By all accounts, Yudha-njaya Wijeratne should simply have not been able to find the time to write Numbercaste. As he began work on the draft, he was juggling a full-time job at WSO2, and was simultaneously educating himself. His online course schedule alone included Data Science courses from Johns Hopkins, Greek and Roman myth from [...]


Showing the world we too can write science fiction

A blogger-turned self-taught writer, Yudhanjaya Wijeratne talks about his novel Numbercaste and a genre of fiction that’s still up and coming among Sri Lankan writers

By all accounts, Yudha-njaya Wijeratne should simply have not been able to find the time to write Numbercaste. As he began work on the draft, he was juggling a full-time job at WSO2, and was simultaneously educating himself. His online course schedule alone included Data Science courses from Johns Hopkins, Greek and Roman myth from the University of Pennsylvania, and Literature from Vanderbilt.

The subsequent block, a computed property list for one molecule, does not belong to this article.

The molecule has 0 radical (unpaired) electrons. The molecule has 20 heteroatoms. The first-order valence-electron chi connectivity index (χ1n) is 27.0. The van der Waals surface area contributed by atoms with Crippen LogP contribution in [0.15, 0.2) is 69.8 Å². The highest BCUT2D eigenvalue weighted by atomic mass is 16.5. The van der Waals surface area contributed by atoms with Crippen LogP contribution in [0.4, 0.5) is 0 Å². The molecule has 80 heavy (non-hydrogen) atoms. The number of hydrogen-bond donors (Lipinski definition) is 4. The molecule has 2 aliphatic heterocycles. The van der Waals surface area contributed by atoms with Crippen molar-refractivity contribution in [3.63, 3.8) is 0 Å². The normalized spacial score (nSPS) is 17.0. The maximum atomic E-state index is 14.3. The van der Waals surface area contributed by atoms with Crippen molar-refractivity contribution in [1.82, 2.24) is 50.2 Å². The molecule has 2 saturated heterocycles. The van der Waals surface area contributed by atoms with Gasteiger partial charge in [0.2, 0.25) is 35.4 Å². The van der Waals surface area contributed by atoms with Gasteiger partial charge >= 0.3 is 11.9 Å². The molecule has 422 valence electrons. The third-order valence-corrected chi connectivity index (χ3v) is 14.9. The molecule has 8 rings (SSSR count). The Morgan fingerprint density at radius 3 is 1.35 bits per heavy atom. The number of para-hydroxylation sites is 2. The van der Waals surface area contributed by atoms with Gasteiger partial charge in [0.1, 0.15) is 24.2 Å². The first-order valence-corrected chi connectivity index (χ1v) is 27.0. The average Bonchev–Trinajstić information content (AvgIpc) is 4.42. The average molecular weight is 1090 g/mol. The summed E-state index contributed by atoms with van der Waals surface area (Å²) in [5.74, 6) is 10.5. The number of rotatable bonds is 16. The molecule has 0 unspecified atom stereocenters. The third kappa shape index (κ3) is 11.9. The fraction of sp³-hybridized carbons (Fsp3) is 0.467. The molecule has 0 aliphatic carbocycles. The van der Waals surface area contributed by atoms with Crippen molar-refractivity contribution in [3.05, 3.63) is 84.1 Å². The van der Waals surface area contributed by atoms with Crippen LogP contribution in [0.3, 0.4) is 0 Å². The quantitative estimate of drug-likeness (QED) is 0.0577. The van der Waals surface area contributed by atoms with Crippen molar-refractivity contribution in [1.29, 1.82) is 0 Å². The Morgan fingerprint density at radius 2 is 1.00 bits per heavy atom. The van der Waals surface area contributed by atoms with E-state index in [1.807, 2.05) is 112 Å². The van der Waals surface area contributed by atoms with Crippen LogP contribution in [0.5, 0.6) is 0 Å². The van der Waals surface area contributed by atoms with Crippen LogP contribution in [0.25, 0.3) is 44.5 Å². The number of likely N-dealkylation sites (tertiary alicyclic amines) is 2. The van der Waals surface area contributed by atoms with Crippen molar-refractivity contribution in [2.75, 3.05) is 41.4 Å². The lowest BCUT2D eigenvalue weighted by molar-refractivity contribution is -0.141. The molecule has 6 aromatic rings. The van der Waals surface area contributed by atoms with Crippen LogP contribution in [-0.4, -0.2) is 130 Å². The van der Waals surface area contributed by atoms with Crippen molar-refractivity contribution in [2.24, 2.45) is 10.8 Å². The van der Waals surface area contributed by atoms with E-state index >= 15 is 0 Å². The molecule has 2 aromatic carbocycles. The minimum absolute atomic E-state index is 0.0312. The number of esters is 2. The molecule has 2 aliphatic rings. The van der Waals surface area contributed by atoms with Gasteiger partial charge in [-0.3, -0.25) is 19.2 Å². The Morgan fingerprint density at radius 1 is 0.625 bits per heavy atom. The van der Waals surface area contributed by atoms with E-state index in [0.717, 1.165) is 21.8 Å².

Yudhanjaya Wijeratne

“I’m largely self-taught, which means I have to constantly keep learning things I don’t know,” the author tells the Sunday Times. Finally, blogging at Icaruswept ( ensured he was already doing a fair bit of writing.

“All this meant that I was juggling a certain state of near-exhaustion on my weekdays,” says the author, admitting that going to bed at 2 a.m. wasn’t unusual.

Out of this hectic schedule, Wijeratne managed to produce Numbercaste. A book that is as much about our present as it is about our future, this is a staggeringly ambitious novel. Little eludes Wijeratne’s gaze as he grapples with the implications of emerging technologies, socio-cultural phenomena and political movements.

As a writer of science fiction, Wijeratne joins a small group of Sri Lankans working in the genre. Noting that it has long been one dominated by Americans, Wijeratne says he believes writers such as himself bring a different perspective to the work, not least in their willingness to set stories in places outside the US.

“Our stories hop through China, through India – and we don’t have problems critiquing freedom and democracy delivered at the end of a machine gun,” he says. “We don’t stick to ‘In God we trust’ narratives. We have Gods, plural. We have other systems of thought, and what we think is a more balanced perspective, because we consume media and data from all over the world.”